Scots are doing it for themselves

Published: 26 June 2022
Reporter: Sandra Giorgetti

Cairn, a new association for those involved in performing arts in Scotland

Following the resignation of the majority of Equity’s Scottish Committee some twelve months ago, a new association has been formed by a group of creatives from the performing arts.

Named Cairn, inspired by cairns, a collective undertaking built and maintained and offering guidance, direction and shelter, the association plans to register for trade union recognition.

Future development of the organisation will depend on the wishes of its membership as it will operate democratically and with transparency. Membership is open to those working in the performing arts or related trades, including actors, dancers, directors, designers, theatre producers and managers, models, voice artists and stage managers.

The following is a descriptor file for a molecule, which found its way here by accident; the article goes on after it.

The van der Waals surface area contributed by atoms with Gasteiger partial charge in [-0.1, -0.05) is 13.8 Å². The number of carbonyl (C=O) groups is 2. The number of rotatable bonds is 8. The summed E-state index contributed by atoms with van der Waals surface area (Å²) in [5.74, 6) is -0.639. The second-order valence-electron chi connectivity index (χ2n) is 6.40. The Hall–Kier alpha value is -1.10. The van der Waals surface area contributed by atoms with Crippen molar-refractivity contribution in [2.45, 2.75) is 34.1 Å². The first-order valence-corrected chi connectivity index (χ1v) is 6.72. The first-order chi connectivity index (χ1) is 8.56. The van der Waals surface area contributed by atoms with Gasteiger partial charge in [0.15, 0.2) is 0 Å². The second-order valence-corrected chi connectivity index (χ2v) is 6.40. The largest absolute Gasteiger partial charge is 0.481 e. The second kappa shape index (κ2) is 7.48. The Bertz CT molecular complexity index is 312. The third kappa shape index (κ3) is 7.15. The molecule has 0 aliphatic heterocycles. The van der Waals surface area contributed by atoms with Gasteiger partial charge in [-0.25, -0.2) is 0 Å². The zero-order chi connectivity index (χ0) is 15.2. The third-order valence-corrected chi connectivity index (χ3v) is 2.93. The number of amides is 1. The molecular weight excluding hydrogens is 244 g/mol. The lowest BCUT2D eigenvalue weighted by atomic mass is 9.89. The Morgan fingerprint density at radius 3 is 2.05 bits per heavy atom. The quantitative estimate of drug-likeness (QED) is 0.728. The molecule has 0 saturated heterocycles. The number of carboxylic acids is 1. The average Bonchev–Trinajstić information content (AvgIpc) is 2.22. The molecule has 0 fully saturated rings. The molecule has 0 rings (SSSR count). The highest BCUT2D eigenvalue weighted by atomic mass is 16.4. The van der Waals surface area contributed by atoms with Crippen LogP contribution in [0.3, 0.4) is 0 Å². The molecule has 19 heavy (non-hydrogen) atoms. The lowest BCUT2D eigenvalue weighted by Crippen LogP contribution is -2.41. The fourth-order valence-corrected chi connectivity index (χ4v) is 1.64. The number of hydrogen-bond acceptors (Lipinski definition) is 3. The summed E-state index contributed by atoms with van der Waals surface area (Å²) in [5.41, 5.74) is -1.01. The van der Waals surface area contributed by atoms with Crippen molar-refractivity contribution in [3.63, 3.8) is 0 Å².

Carole Anders, an actor for over 25 years, said, “I’m joining Cairn because I think actors and arts practitioners in Scotland need their own identity, their own voice and, to my mind, having our own union will bring us a step closer to the cultural independence many of us have wanted for a long time. I cannot wait to have my Cairn card in my pocket.”

Cairn will work to improve its members’ working conditions, raise awareness of their contribution to the cultural landscape, public life and Scotland’s economy (estimated to be in excess of £5 billion annually).

Membership of Cairn will be £60 a year; graduate membership will be £30 and there will be other joining schemes.

The team behind Cairn represent many theatre disciplines. They are Andy Clark, Julie Coombe, Kirstin McLean, Laura Cameron-Lewis, Beth Marshall, Stephen Clyde, Elaine MacKenzie Ellis, John Sampson, Sandra McNeeley, Claire Lamont, Harrison MacNeill, John MacIsaac and Adam McNamara.